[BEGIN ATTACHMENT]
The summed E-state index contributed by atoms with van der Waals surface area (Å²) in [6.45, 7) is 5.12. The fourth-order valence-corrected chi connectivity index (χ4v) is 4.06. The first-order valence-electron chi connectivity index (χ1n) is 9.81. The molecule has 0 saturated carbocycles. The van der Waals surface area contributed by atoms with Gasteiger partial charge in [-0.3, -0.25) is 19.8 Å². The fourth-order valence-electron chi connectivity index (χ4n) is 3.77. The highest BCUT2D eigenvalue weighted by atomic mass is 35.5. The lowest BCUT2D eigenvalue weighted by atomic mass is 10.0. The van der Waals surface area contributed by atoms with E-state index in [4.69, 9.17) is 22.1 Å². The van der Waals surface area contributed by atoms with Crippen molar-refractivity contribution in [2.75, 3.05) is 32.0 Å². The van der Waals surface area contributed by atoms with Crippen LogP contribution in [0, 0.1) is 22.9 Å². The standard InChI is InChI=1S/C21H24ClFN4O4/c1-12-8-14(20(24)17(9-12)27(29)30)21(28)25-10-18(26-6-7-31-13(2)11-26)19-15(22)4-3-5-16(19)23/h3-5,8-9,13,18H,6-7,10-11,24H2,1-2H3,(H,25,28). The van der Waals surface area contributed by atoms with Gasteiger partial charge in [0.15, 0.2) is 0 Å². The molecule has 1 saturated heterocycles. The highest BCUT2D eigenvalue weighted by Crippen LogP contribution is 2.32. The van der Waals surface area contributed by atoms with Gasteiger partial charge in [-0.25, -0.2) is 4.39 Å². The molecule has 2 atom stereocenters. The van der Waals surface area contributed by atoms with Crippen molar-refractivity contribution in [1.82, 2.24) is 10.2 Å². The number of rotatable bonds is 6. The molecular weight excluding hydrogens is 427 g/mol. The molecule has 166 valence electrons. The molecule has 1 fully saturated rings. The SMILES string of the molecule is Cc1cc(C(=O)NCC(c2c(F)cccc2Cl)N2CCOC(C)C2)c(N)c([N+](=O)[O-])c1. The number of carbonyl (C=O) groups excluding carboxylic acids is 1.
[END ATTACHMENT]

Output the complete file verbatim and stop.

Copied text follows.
The summed E-state index contributed by atoms with van der Waals surface area (Å²) in [6.45, 7) is 5.12. The fourth-order valence-corrected chi connectivity index (χ4v) is 4.06. The first-order valence-electron chi connectivity index (χ1n) is 9.81. The molecule has 0 saturated carbocycles. The van der Waals surface area contributed by atoms with Gasteiger partial charge in [-0.3, -0.25) is 19.8 Å². The fourth-order valence-electron chi connectivity index (χ4n) is 3.77. The highest BCUT2D eigenvalue weighted by atomic mass is 35.5. The lowest BCUT2D eigenvalue weighted by atomic mass is 10.0. The van der Waals surface area contributed by atoms with E-state index in [4.69, 9.17) is 22.1 Å². The van der Waals surface area contributed by atoms with Crippen molar-refractivity contribution in [2.75, 3.05) is 32.0 Å². The van der Waals surface area contributed by atoms with Crippen LogP contribution in [0, 0.1) is 22.9 Å². The standard InChI is InChI=1S/C21H24ClFN4O4/c1-12-8-14(20(24)17(9-12)27(29)30)21(28)25-10-18(26-6-7-31-13(2)11-26)19-15(22)4-3-5-16(19)23/h3-5,8-9,13,18H,6-7,10-11,24H2,1-2H3,(H,25,28). The van der Waals surface area contributed by atoms with Gasteiger partial charge in [0.15, 0.2) is 0 Å². The molecule has 1 saturated heterocycles. The highest BCUT2D eigenvalue weighted by Crippen LogP contribution is 2.32. The van der Waals surface area contributed by atoms with Gasteiger partial charge in [-0.25, -0.2) is 4.39 Å². The molecule has 2 atom stereocenters. The van der Waals surface area contributed by atoms with Crippen molar-refractivity contribution in [1.82, 2.24) is 10.2 Å². The number of rotatable bonds is 6. The molecular weight excluding hydrogens is 427 g/mol. The molecule has 166 valence electrons. The molecule has 1 fully saturated rings. The SMILES string of the molecule is Cc1cc(C(=O)NCC(c2c(F)cccc2Cl)N2CCOC(C)C2)c(N)c([N+](=O)[O-])c1. The number of carbonyl (C=O) groups excluding carboxylic acids is 1.